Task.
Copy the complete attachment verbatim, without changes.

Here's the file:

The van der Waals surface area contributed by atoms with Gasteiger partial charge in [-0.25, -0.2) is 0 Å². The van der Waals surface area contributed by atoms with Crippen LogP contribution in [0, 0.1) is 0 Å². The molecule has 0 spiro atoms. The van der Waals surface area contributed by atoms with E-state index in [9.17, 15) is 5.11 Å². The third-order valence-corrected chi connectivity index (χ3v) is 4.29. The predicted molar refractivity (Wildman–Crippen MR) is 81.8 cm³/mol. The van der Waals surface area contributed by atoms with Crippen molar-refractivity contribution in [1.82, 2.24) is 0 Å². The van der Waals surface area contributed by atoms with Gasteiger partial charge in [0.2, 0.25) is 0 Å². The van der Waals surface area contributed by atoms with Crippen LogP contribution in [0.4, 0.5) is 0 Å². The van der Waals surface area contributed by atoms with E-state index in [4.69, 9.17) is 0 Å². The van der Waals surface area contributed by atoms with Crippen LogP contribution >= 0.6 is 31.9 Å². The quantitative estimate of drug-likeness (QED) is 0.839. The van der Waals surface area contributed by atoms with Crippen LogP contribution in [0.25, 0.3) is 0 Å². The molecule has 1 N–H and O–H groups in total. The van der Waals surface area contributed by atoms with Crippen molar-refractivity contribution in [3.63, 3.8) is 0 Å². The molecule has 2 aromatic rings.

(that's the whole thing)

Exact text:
The van der Waals surface area contributed by atoms with Gasteiger partial charge in [-0.25, -0.2) is 0 Å². The van der Waals surface area contributed by atoms with Crippen LogP contribution in [0, 0.1) is 0 Å². The molecule has 0 spiro atoms. The van der Waals surface area contributed by atoms with E-state index in [9.17, 15) is 5.11 Å². The third-order valence-corrected chi connectivity index (χ3v) is 4.29. The predicted molar refractivity (Wildman–Crippen MR) is 81.8 cm³/mol. The van der Waals surface area contributed by atoms with Crippen molar-refractivity contribution in [1.82, 2.24) is 0 Å². The van der Waals surface area contributed by atoms with Gasteiger partial charge in [0.2, 0.25) is 0 Å². The van der Waals surface area contributed by atoms with Crippen LogP contribution in [0.4, 0.5) is 0 Å². The van der Waals surface area contributed by atoms with E-state index in [4.69, 9.17) is 0 Å². The van der Waals surface area contributed by atoms with Crippen LogP contribution >= 0.6 is 31.9 Å². The quantitative estimate of drug-likeness (QED) is 0.839. The van der Waals surface area contributed by atoms with Crippen LogP contribution in [0.25, 0.3) is 0 Å². The molecule has 1 N–H and O–H groups in total. The van der Waals surface area contributed by atoms with Crippen molar-refractivity contribution in [3.63, 3.8) is 0 Å². The molecule has 2 aromatic rings.